Every film festival should open or close with an Asghar Farhadi movie. It would either properly prime your taste buds or wash out some bad flavors. The Iranian writer-director makes dizzyingly complex studies of social, familial, and moral conflict—dramas that send your mind racing to keep up with the desperate plight of their characters. That description fits Farhadi’s The Past, the first movie I saw at the first Toronto Film Festival I ever covered professionally, back when I was still an interloping fresh hire of The A.V. Club, incensing readers with too many C+s. Eight years (and eight TIFFs) later, Farhadi is back with a new triumph, A Hero, which yours truly watched today as punctuation on the 2021 edition of the fest. It’s nice that some things never change. Like how this guy still makes terrific bookends to any weeklong movie binge.
As is the case with most of Farhadi’s films, A Hero unfolds both unpredictably and with devastating inevitability. The title character is Rahim (Amir Jadidi), an imprisoned calligrapher out on personal leave for a couple days who finds himself the apple of the public eye when he appears to do something entirely noble and selfless. His girlfriend (Sahar Goldust), who he intends to marry after his sentence is up, finds a lost handbag containing a number of gold coins. Though selling the coins would help Rahim pay off the considerable debt that’s landed him behind bars (as we later learn, this wasn’t exactly his fault; his business partner ran off with the money the two borrowed), Rahim has instead opted to return them to their rightful owner—an act of apparent altruism that earns him the admiration of his neighborhood, some local media attention, and the interest of a charity that might be able to solve his financial problems through fundraising efforts. Will doing the right thing pay off?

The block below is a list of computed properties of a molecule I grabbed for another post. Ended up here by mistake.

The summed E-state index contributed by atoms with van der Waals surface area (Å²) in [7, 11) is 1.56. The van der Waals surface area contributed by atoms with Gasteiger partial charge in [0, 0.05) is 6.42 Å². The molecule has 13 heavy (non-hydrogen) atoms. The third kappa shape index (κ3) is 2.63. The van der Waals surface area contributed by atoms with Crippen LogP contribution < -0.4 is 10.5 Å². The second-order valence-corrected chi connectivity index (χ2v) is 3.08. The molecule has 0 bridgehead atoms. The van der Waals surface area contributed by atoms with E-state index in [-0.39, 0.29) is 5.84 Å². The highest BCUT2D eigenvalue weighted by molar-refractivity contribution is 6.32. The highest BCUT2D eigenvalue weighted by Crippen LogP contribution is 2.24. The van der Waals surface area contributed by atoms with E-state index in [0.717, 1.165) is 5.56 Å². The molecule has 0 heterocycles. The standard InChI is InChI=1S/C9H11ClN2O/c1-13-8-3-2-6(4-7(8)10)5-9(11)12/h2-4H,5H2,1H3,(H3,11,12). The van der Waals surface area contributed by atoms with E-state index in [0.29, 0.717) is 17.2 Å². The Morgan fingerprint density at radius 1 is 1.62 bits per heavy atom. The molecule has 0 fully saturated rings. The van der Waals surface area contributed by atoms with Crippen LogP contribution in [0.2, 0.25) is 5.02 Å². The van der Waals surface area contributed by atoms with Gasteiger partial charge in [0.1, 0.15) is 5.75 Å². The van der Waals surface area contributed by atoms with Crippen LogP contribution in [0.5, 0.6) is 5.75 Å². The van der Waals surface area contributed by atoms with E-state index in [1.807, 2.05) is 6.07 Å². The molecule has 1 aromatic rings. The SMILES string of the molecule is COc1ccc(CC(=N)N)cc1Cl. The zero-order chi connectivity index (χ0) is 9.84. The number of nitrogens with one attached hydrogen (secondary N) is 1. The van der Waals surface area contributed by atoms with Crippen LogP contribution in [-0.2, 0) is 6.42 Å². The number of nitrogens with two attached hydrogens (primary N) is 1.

Well, not exactly. “No good deed goes unpunished” reads the first line of the TIFF program entry on A Hero. (The words have popped up in some reviews, too). In truth, that old adage doesn’t entirely do justice to the nature of Rahim’s ethically ambiguous actions. Does his conscience intervene, or does he realize that there might be greater benefit to his cause in returning the coins, which he discovers he wouldn’t get that much money for anyway? Farhadi, an expert dramatist, understands that saints are less interesting than fallible people attempting to reconcile their own moral code with self-interest. He knows, too, that tragedies (the fictional kind, anyway) hit harder when the protagonist is undone not just by the cruel machinations of fate but by their own flaws and mistakes. Which is what happens, to some degree, in A Hero, as a series of little white lies told by Rahim explode spectacularly in his face.